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This eBook from the Gutenberg Project consists of approximately 567 pages of information about Jane Eyre.

When I awoke it was day:  an unusual movement roused me; I looked up; I was in somebody’s arms; the nurse held me; she was carrying me through the passage back to the dormitory.  I was not reprimanded for leaving my bed; people had something else to think about; no explanation was afforded then to my many questions; but a day or two afterwards I learned that Miss Temple, on returning to her own room at dawn, had found me laid in the little crib; my face against Helen Burns’s shoulder, my arms round her neck.  I was asleep, and Helen was —­ dead.

Her grave is in Brocklebridge churchyard:  for fifteen years after her death it was only covered by a grassy mound; but now a grey marble tablet marks the spot, inscribed with her name, and the word “Resurgam.”

CHAPTER X

Hitherto I have recorded in detail the events of my insignificant existence:  to the first ten years of my life I have given almost as many chapters.  But this is not to be a regular autobiography.  I am only bound to invoke Memory where I know her responses will possess some degree of interest; therefore I now pass a space of eight years almost in silence:  a few lines only are necessary to keep up the links of connection.

When the typhus fever had fulfilled its mission of devastation at Lowood, it gradually disappeared from thence; but not till its virulence and the number of its victims had drawn public attention on the school.  Inquiry was made into the origin of the scourge, and by degrees various facts came out which excited public indignation in a high degree.  The unhealthy nature of the site; the quantity and quality of the children’s food; the brackish, fetid water used in its preparation; the pupils’ wretched clothing and accommodations —­ all these things were discovered, and the discovery produced a result mortifying to Mr. Brocklehurst, but beneficial to the institution.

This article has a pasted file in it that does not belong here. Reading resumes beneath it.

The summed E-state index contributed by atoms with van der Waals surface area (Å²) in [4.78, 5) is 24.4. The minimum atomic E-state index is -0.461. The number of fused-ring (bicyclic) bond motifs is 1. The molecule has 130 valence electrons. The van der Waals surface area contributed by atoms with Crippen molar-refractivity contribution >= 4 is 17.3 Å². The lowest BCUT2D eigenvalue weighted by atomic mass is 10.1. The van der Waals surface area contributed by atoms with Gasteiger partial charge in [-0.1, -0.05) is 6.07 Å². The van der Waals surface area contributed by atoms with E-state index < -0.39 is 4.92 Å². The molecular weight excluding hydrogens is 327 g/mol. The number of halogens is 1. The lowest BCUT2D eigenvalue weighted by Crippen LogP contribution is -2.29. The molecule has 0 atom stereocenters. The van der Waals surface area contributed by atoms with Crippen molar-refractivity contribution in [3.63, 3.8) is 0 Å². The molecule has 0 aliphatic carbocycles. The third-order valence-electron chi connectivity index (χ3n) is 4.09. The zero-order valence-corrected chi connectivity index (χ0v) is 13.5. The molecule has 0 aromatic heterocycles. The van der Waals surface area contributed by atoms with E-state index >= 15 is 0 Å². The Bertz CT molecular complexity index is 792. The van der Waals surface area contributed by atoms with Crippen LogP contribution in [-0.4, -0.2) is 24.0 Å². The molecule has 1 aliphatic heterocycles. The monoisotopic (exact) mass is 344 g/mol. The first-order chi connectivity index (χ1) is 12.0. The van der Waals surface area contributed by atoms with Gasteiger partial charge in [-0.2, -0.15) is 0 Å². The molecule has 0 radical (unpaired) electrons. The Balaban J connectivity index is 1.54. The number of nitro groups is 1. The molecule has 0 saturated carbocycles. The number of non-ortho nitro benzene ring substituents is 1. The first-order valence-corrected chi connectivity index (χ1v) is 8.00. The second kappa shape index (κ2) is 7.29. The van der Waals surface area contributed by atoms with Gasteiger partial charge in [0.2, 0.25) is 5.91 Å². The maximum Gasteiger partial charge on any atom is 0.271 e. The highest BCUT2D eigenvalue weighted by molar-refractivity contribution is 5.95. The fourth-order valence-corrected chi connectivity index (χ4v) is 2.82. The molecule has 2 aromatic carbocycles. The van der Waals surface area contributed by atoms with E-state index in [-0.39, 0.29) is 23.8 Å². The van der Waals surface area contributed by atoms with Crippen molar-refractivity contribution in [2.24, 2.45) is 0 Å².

Several wealthy and benevolent individuals in the county subscribed largely for the erection of a more convenient building in a better situation; new regulations were made; improvements in diet and clothing introduced; the funds of the school were intrusted to the management of a committee.  Mr. Brocklehurst, who, from his wealth and family connections, could not be overlooked, still retained the post of treasurer; but he was aided in the discharge of his duties by gentlemen of rather more enlarged and sympathising minds:  his office of inspector, too, was shared by those who knew how to combine reason with strictness, comfort with economy, compassion with uprightness.  The school, thus improved, became in time a truly useful and noble institution.  I remained an inmate of its walls, after its regeneration, for eight years:  six as pupil, and two as teacher; and in both capacities I bear my testimony to its value and importance.

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